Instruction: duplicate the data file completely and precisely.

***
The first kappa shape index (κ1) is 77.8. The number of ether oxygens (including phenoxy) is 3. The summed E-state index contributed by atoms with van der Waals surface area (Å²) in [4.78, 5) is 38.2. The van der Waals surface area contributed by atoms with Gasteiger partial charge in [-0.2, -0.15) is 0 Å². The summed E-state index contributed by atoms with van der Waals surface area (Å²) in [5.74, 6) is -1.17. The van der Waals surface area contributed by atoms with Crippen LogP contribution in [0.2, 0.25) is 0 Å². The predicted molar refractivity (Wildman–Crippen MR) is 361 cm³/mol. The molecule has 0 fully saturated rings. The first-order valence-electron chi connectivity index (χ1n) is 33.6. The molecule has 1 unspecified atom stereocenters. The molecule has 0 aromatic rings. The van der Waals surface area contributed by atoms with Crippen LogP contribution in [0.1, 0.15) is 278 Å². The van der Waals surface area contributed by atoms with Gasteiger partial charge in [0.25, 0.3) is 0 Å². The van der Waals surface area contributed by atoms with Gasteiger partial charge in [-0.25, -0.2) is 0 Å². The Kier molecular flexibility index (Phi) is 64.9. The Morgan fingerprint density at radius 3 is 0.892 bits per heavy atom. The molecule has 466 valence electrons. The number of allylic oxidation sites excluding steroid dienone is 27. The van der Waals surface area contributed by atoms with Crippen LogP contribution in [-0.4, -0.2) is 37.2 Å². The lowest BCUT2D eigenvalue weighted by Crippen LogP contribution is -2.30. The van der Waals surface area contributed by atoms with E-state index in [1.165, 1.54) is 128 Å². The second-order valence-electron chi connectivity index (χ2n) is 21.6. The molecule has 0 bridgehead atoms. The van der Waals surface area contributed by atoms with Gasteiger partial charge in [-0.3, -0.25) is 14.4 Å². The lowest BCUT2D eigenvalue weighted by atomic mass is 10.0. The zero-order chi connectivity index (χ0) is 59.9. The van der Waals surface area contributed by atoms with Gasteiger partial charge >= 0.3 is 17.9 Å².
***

The first kappa shape index (κ1) is 77.8. The number of ether oxygens (including phenoxy) is 3. The summed E-state index contributed by atoms with van der Waals surface area (Å²) in [4.78, 5) is 38.2. The van der Waals surface area contributed by atoms with Gasteiger partial charge in [-0.2, -0.15) is 0 Å². The summed E-state index contributed by atoms with van der Waals surface area (Å²) in [5.74, 6) is -1.17. The van der Waals surface area contributed by atoms with Crippen LogP contribution in [0.2, 0.25) is 0 Å². The predicted molar refractivity (Wildman–Crippen MR) is 361 cm³/mol. The molecule has 0 fully saturated rings. The first-order valence-electron chi connectivity index (χ1n) is 33.6. The molecule has 1 unspecified atom stereocenters. The molecule has 0 aromatic rings. The van der Waals surface area contributed by atoms with Crippen LogP contribution in [0.1, 0.15) is 278 Å². The van der Waals surface area contributed by atoms with Gasteiger partial charge in [0.25, 0.3) is 0 Å². The van der Waals surface area contributed by atoms with Gasteiger partial charge in [-0.25, -0.2) is 0 Å². The Kier molecular flexibility index (Phi) is 64.9. The Morgan fingerprint density at radius 3 is 0.892 bits per heavy atom. The molecule has 466 valence electrons. The number of allylic oxidation sites excluding steroid dienone is 27. The van der Waals surface area contributed by atoms with Crippen LogP contribution in [-0.4, -0.2) is 37.2 Å². The lowest BCUT2D eigenvalue weighted by Crippen LogP contribution is -2.30. The van der Waals surface area contributed by atoms with E-state index in [1.165, 1.54) is 128 Å². The second-order valence-electron chi connectivity index (χ2n) is 21.6. The molecule has 0 bridgehead atoms. The van der Waals surface area contributed by atoms with Gasteiger partial charge in [-0.3, -0.25) is 14.4 Å². The lowest BCUT2D eigenvalue weighted by atomic mass is 10.0. The zero-order chi connectivity index (χ0) is 59.9. The van der Waals surface area contributed by atoms with Gasteiger partial charge >= 0.3 is 17.9 Å².